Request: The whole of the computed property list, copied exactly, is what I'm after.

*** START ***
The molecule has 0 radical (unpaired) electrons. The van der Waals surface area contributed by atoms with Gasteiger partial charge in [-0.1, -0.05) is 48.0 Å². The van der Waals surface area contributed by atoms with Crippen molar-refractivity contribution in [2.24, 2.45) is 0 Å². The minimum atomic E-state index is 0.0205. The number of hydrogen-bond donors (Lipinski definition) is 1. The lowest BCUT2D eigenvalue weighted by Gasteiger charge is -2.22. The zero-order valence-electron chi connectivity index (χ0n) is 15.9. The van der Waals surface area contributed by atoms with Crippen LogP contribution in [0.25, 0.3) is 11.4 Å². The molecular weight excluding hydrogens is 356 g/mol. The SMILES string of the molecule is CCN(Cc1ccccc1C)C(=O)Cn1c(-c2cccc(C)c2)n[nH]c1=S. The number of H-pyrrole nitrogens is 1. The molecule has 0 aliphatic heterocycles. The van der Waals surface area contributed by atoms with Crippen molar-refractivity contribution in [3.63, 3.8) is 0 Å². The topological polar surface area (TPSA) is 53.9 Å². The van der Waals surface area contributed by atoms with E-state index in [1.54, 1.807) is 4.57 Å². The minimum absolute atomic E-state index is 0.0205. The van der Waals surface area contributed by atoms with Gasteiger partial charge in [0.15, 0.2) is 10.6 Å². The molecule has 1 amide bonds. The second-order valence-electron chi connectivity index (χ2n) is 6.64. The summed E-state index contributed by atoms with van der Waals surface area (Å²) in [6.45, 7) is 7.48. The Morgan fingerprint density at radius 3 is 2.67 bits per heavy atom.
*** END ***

The molecule has 0 radical (unpaired) electrons. The van der Waals surface area contributed by atoms with Gasteiger partial charge in [-0.1, -0.05) is 48.0 Å². The van der Waals surface area contributed by atoms with Crippen molar-refractivity contribution in [2.24, 2.45) is 0 Å². The minimum atomic E-state index is 0.0205. The number of hydrogen-bond donors (Lipinski definition) is 1. The lowest BCUT2D eigenvalue weighted by Gasteiger charge is -2.22. The zero-order valence-electron chi connectivity index (χ0n) is 15.9. The van der Waals surface area contributed by atoms with Crippen LogP contribution in [0.25, 0.3) is 11.4 Å². The molecular weight excluding hydrogens is 356 g/mol. The SMILES string of the molecule is CCN(Cc1ccccc1C)C(=O)Cn1c(-c2cccc(C)c2)n[nH]c1=S. The number of H-pyrrole nitrogens is 1. The molecule has 0 aliphatic heterocycles. The van der Waals surface area contributed by atoms with Crippen molar-refractivity contribution in [3.63, 3.8) is 0 Å². The topological polar surface area (TPSA) is 53.9 Å². The van der Waals surface area contributed by atoms with E-state index in [1.54, 1.807) is 4.57 Å². The minimum absolute atomic E-state index is 0.0205. The van der Waals surface area contributed by atoms with Gasteiger partial charge in [0.15, 0.2) is 10.6 Å². The molecule has 1 amide bonds. The second-order valence-electron chi connectivity index (χ2n) is 6.64. The summed E-state index contributed by atoms with van der Waals surface area (Å²) in [6.45, 7) is 7.48. The Morgan fingerprint density at radius 3 is 2.67 bits per heavy atom.